The AI is still a bit of a problem, as they'll only really step into hits along the end boards or occasionally in the middle of the ice. The main weapon of AI defense is either to get a late poke check or to rely on the (thankfully) improved goalie AI, which benefits from better movement and less unrealistic automation. The improved defensive vision is apparent, as the AI does track better, but their eagerness to initiate contact in the neutral zone or at the blue line remains problematic. Also, the AI for puck support along the boards for your own team seemed slightly better, but there are still instances where you do not have an outlet when you should.
To be honest, NHL 14 still feels like an entirely iterative product that's holding the fort until next-gen, but I'm glad there have been some solid gameplay changes. It's a step in the right direction in terms of physicality, especially with a hitting and fighting system that are better than the predecessor, and there have been some decent tweaks to poke checks, puck chops, penalty frequency and the overall feel of the skating.
The Presentation in NHL 14 could be a problematic area of the game for some.
Jayson Young: RoboGoalie has been terminated! Instead of the teleporting superhumans NHL 13 had in net, NHL 14's goalies move with much greater inertia, making them slower and less precise when squaring up to one timers. My only complaints with the revamped goaltending are that weak, low wrist shots still generate too many juicy rebounds, and that goalies still allow too many short side goals off simple dekes.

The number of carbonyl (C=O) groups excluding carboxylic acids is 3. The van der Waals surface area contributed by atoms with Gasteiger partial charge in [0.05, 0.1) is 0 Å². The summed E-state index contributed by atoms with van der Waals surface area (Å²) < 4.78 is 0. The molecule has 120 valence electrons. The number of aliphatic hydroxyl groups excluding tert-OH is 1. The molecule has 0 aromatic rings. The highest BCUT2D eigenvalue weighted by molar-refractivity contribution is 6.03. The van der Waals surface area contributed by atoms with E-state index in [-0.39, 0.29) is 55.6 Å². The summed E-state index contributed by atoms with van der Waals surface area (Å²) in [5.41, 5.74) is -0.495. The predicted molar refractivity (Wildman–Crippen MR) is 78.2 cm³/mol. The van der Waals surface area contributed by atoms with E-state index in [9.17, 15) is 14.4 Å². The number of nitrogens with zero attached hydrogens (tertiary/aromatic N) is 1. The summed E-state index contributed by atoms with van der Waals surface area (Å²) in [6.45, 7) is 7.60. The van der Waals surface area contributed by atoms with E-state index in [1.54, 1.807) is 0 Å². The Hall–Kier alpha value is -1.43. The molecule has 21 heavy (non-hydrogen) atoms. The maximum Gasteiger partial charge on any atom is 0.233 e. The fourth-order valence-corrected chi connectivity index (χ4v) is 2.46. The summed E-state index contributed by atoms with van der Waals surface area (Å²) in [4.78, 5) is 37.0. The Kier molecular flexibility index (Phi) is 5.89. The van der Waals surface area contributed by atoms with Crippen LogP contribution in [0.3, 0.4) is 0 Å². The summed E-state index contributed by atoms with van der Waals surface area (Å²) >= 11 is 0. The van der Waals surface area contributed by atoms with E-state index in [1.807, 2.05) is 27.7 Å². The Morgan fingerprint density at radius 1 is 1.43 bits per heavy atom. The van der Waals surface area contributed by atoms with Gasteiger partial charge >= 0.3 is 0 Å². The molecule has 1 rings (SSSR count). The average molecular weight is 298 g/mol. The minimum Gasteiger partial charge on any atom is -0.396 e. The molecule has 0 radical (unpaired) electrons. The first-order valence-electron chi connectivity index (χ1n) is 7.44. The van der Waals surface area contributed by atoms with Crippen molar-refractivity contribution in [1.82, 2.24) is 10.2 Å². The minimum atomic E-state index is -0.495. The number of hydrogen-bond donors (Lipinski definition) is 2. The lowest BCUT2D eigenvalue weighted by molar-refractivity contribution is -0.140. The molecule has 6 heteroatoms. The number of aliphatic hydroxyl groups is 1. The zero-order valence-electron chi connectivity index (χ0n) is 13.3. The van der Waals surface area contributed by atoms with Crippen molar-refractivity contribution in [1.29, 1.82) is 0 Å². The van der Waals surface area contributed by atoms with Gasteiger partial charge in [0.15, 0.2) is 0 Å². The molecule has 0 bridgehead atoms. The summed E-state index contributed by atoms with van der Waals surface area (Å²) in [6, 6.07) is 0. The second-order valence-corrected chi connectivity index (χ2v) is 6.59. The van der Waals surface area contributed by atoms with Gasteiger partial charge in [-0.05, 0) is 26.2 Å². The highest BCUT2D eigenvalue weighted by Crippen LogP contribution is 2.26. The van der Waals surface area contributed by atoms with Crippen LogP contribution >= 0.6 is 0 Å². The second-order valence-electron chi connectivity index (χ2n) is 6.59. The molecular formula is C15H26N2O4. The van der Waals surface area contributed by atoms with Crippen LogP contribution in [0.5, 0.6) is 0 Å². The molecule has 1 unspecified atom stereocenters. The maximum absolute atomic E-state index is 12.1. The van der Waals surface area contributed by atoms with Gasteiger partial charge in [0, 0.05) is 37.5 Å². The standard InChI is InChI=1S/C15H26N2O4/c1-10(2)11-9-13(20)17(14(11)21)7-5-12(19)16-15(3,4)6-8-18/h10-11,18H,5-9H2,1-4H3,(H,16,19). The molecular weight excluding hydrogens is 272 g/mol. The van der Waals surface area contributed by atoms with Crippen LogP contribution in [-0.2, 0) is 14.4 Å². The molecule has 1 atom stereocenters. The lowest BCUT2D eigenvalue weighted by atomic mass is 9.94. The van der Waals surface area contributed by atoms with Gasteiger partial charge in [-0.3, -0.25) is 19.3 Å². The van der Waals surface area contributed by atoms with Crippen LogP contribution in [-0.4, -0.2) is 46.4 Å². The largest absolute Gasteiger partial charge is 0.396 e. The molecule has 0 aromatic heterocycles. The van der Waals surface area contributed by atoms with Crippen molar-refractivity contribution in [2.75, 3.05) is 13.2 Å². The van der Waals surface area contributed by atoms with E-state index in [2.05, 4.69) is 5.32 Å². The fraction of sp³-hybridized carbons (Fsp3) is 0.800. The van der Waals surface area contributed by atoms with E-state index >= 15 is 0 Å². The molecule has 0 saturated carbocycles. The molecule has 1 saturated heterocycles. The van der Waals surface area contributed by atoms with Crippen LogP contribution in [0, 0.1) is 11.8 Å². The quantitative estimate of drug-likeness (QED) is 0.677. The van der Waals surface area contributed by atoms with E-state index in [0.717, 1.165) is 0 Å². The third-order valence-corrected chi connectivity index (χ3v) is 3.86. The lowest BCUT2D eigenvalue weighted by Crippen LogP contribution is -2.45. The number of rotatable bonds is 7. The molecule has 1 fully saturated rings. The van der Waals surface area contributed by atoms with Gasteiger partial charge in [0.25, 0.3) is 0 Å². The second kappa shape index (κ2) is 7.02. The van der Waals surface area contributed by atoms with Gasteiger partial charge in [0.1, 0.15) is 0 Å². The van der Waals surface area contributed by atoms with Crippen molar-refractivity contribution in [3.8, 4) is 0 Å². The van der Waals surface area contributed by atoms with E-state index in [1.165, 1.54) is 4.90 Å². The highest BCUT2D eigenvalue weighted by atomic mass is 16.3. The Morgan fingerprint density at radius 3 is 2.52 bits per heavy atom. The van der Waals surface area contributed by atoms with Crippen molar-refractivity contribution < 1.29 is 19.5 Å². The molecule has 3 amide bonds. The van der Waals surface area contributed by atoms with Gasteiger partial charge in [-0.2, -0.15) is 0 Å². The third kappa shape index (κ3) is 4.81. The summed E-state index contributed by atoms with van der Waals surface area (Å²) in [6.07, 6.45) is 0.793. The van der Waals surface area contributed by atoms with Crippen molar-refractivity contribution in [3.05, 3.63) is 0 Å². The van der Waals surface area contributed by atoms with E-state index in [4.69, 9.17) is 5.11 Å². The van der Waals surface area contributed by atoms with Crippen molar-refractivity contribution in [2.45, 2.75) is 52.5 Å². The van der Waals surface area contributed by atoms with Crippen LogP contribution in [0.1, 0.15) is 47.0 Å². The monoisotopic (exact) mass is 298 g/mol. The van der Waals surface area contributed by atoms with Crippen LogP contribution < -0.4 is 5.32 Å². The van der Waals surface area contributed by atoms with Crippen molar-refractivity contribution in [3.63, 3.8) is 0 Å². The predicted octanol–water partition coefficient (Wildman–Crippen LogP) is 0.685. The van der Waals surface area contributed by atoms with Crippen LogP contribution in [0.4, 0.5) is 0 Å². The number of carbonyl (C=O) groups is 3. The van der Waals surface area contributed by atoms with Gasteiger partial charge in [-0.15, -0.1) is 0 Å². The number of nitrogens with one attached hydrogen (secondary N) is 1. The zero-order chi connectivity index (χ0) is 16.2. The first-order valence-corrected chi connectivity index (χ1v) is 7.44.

After just 30 minutes experimenting in the demo's free skate mode, I was able to find an easy, go-to deke that beats Tuukka Rask every time to the short side. Cheap tactics like this have the potential to kill NHL 14's online experience, especially coming off last year's game, where glitch goals were not an issue.
While NHL 14's goalies are much improved, all the other computer-controlled skaters on the ice remain too passive and clueless. AI defenders are as threatening as a traffic cone, harmlessly holding their sticks by the side, refusing to challenge the puck carrier or take away passing/shooting lanes. Gamers can weave and deke their way through the entire computer defense with minimal resistance, even on "superstar" difficulty and "hardcore simulation" game style. Computer skaters are equally dumb when the puck is on their own stick, completely ignoring the deke button, skating through the neutral zone in straight lines and turning the puck over instead of dumping it in or passing it off when an obvious hit is staring them in the visor.